• Do not accept amnesty as the answer. Those who enter, remain in, and work in the United States illegally are in ongoing and extensive violation of our laws. This has a corrosive effect on civil society and undermines confidence in the immigration process and the rule-of-law principles that govern our nation. Forgiving or condoning such violations by granting amnesty will only increase the likelihood of further illegal conduct. Indeed, after legislation granted a general immigration amnesty in 1986, the unlawful population in the United States quadrupled. And bringing illegal immigrants "out of the shadows" sounds like another, much larger general amnesty. Failure to enforce immigration laws is deeply unfair to the millions who obey the law and abide by the administrative requirements that must be observed to enter the country legally. You should encourage illegal aliens to leave the country voluntarily. Those illegal aliens who have no other criminal violation and wish to return can register with authorities before exiting and later apply for legal entry as lawful visitors, temporary workers, or legal residents without partiality or prejudice.
  • Enforce the law. We need to enforce the immigration and workplace enforcement laws that already exist. In your July 8, 2008, speech in Washington, D.C., you were right to recognize that immigrants who enter our country illegally are breaking the law. Federal, state, and local law enforcement must be allowed to enforce immigration laws in ways that are consistent with their legal authority. In that same month of July 2008, a report by the Center for Immigration Studies found that recent enforcement efforts have succeeded in decreasing the illegal immigration population by 11 percent.[4] Further reforms must allow sharing of Social Security no-match information in a way that will protect privacy rights while allowing the DHS to target employers who intentionally violate the law by hiring illegal workers and giving the government incorrect information.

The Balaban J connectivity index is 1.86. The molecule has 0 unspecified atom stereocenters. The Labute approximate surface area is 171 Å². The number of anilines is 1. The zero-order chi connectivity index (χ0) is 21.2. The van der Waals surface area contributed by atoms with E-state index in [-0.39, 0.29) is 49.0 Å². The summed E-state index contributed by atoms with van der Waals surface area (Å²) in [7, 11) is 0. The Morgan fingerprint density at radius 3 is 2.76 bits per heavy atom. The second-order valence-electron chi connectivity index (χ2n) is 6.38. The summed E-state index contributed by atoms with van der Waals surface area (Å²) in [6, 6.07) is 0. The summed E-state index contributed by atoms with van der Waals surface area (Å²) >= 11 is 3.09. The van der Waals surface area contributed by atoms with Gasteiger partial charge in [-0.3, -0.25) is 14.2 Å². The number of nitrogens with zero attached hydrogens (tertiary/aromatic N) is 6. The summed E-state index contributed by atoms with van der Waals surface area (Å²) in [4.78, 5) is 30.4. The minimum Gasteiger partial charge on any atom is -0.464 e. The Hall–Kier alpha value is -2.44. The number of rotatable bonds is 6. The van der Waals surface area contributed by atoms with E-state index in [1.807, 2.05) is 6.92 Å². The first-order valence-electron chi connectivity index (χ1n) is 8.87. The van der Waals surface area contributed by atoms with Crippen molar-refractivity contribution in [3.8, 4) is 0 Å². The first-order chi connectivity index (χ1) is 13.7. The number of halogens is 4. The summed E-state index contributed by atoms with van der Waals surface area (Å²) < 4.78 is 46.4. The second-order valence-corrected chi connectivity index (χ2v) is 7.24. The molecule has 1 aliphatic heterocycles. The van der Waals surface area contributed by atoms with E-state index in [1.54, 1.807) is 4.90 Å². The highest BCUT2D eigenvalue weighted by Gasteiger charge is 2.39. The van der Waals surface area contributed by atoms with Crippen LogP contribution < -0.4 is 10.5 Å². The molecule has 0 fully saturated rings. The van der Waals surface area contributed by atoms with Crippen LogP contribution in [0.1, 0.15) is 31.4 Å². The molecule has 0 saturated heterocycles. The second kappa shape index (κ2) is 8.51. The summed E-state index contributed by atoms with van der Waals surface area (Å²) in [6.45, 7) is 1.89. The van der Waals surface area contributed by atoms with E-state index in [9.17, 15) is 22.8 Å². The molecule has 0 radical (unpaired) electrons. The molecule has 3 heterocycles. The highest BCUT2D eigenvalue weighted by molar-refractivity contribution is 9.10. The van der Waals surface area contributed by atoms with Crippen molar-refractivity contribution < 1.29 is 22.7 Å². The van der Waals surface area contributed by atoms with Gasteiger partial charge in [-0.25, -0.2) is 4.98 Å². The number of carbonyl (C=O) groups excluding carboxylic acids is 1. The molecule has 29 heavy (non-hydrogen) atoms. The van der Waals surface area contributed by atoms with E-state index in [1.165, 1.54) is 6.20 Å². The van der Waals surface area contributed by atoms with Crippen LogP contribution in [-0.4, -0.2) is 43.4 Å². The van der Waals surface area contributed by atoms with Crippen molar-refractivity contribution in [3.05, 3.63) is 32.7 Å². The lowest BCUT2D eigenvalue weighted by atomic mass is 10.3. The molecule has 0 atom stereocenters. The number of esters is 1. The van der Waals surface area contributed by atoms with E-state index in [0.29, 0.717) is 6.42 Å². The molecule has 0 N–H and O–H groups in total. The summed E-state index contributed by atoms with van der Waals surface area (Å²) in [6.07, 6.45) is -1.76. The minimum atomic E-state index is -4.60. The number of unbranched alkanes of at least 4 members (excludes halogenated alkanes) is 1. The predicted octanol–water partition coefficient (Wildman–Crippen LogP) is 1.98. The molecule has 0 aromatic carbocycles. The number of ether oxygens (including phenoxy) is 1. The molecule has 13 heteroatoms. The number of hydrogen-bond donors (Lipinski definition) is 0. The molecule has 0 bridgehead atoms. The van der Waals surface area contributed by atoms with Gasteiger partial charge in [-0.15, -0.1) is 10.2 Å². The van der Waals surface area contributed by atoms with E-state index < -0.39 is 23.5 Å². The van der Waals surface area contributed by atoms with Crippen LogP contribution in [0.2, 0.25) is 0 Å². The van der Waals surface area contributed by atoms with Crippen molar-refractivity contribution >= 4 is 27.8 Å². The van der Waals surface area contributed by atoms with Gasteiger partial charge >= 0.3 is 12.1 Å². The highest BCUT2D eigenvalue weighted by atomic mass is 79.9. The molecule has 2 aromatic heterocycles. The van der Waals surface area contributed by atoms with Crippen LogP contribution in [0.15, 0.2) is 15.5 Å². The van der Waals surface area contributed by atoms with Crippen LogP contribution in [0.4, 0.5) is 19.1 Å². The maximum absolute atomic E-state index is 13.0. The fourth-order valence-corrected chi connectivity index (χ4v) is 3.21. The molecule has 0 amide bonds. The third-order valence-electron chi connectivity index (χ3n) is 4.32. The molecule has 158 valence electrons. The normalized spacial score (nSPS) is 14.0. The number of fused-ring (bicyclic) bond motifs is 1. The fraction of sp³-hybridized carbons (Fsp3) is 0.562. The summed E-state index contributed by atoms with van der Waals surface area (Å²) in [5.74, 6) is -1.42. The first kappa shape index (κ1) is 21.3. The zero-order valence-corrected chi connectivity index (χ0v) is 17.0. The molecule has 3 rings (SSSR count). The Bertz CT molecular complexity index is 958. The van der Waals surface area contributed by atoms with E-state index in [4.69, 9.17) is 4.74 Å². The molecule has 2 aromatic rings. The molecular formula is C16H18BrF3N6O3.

• Expand Section 287(g) of the Immigration and Nationality Act of 1996. This Section should be expanded to allow the Department of Homeland Security and state and local governments to enter into more assistance compacts.[5] State and local law enforcement officers governed by a Section 287(g) agreement receive full federal authority to enforce immigration law, thereby shifting liability to the federal government and providing the officers with additional immunity when enforcing federal laws. You should also ensure that DHS continues to develop and expand other programs under the U.S. Immigration and Customs Enforcement (ICE) Access initiative to foster additional cooperation with state and local governments as well as the private sector. Finally, you should ensure that the E-Verify program is adequately funded and expanded to the extent practical to provide employers and employees the means to verify worker eligibility more quickly and accurately.
  • Authenticate identification. Immigration reform should include full funding and implementation of the Intelligence Reform and Terrorism Prevention Act of 2004 and the REAL ID Act of 2005. Identification documents should be issued only to persons living lawfully in the United States. To prevent tampering, counterfeiting, or fraud, as well as to enhance privacy protections, these laws should also establish standard security features concerning identification cards.